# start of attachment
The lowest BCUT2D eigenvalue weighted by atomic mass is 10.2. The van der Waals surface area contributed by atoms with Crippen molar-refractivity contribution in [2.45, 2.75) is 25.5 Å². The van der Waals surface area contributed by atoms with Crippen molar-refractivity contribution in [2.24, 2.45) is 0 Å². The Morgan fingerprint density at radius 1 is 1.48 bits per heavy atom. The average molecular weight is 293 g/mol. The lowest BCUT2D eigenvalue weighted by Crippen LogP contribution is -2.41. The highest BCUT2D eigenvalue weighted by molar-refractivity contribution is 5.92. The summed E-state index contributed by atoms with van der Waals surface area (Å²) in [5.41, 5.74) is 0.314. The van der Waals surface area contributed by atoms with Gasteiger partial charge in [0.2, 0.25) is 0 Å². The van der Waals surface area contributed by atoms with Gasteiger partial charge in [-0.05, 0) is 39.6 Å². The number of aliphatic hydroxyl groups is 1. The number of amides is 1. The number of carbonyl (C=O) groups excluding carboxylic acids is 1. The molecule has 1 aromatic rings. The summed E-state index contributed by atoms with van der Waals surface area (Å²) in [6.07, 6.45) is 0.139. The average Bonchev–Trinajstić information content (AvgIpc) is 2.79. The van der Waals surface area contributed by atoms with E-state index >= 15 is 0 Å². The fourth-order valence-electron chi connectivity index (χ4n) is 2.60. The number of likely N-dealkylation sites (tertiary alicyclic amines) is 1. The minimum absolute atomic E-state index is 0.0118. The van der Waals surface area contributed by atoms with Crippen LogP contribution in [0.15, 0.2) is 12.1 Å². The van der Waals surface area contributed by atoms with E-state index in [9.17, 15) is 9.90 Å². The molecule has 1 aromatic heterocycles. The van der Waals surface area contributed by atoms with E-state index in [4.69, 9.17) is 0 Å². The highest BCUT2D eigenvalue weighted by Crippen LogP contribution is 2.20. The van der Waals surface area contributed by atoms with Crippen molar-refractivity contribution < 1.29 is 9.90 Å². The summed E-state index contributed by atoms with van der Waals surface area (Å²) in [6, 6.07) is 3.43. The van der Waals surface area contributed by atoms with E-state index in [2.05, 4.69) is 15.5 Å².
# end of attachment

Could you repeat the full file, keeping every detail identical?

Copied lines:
The lowest BCUT2D eigenvalue weighted by atomic mass is 10.2. The van der Waals surface area contributed by atoms with Crippen molar-refractivity contribution in [2.45, 2.75) is 25.5 Å². The van der Waals surface area contributed by atoms with Crippen molar-refractivity contribution in [2.24, 2.45) is 0 Å². The Morgan fingerprint density at radius 1 is 1.48 bits per heavy atom. The average molecular weight is 293 g/mol. The lowest BCUT2D eigenvalue weighted by Crippen LogP contribution is -2.41. The highest BCUT2D eigenvalue weighted by molar-refractivity contribution is 5.92. The summed E-state index contributed by atoms with van der Waals surface area (Å²) in [5.41, 5.74) is 0.314. The van der Waals surface area contributed by atoms with Gasteiger partial charge in [0.2, 0.25) is 0 Å². The van der Waals surface area contributed by atoms with Gasteiger partial charge in [-0.05, 0) is 39.6 Å². The number of aliphatic hydroxyl groups is 1. The number of amides is 1. The number of carbonyl (C=O) groups excluding carboxylic acids is 1. The molecule has 1 aromatic rings. The summed E-state index contributed by atoms with van der Waals surface area (Å²) in [6.07, 6.45) is 0.139. The average Bonchev–Trinajstić information content (AvgIpc) is 2.79. The van der Waals surface area contributed by atoms with E-state index >= 15 is 0 Å². The fourth-order valence-electron chi connectivity index (χ4n) is 2.60. The number of likely N-dealkylation sites (tertiary alicyclic amines) is 1. The minimum absolute atomic E-state index is 0.0118. The van der Waals surface area contributed by atoms with Crippen LogP contribution in [0.15, 0.2) is 12.1 Å². The van der Waals surface area contributed by atoms with E-state index in [9.17, 15) is 9.90 Å². The molecule has 1 aromatic heterocycles. The van der Waals surface area contributed by atoms with E-state index in [4.69, 9.17) is 0 Å². The highest BCUT2D eigenvalue weighted by Crippen LogP contribution is 2.20. The van der Waals surface area contributed by atoms with Crippen molar-refractivity contribution < 1.29 is 9.90 Å². The summed E-state index contributed by atoms with van der Waals surface area (Å²) in [6, 6.07) is 3.43. The van der Waals surface area contributed by atoms with E-state index in [2.05, 4.69) is 15.5 Å².